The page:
Irish genitive possessors- The ‘pseudo-construct state’
Linguistics Research Seminar Series Irish genitive possessors- The ‘pseudo-construct state’ Frances Kane, Ulster University
Previous analyses of noun phrases in Irish have focused on genitive possessor phrases such as below. This structure typically consists of a head noun governing a genitive noun.
(1) Hata an fhir hat the man-GEN 'The man’s hat’
In this type of construction, the head noun cannot be introduced by the definite article:
(2) *An hata an fhir the hat the man-GEN
This particular phrase has attracted attention due to the fact that it shares some distributional properties with the Construct State nominal of Semitic languages, due to disallowance of the definite article on the head noun in both Irish and Semitic. This observation has prompted an N-raising account for Irish and for other Celtic languages that exhibit the same pattern (Guilfoyle (1988); Sproat and Shih (1991); and Duffield (1995)). This type of analysis has been motivated by analyses of the Semitic CSN (Ritter (1988); Mohammad (1988); Fassi Fehri (1989); Siloni (1996) and Borer (1988, 1999a) among others). In this talk I will show that an N-raising analysis cannot be correct for Irish, first given crucial differences between the Semitic CSN and Irish genitive possessor, and second given the consideration of some genitive phrases where N cannot be in D. Given the clear evidence that shows that N does not move to D in Irish, I will present my analysis of the genitive phrase which proposes that the components of the genitive construction are generated within a relational phrase ק) following Adger (2012) for possessors in Scottish Gaelic). ק mediates the relation between the two components of the genitive phrase and variation in the appearance on the article on the head of the genitive phrase is dependent on both the type of relation generated within ק and on certain movement operations that are required to establish reference relations within the DP.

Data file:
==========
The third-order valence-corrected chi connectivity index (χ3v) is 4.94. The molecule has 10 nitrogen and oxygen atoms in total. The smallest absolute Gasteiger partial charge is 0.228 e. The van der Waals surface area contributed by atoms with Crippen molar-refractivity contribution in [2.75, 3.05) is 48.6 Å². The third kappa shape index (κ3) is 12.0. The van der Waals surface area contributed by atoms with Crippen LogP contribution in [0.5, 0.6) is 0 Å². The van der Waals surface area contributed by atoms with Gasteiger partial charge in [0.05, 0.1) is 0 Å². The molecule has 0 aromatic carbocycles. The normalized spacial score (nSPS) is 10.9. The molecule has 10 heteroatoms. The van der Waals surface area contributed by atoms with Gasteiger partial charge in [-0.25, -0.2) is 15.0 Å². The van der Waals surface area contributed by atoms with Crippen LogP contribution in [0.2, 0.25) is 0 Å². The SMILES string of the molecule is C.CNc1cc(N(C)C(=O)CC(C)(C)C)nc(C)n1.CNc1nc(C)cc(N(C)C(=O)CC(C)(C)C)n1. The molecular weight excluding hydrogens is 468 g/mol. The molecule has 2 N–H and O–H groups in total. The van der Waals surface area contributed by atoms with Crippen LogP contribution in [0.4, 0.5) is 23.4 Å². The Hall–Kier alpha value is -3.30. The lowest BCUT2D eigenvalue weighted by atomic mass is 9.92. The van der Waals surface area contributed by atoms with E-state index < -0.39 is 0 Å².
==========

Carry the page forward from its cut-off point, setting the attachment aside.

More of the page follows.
Jordanstown Sports Village Location
Ulster University Sports Village is the home of sport at Ulster University, located just seven miles north of Belfast.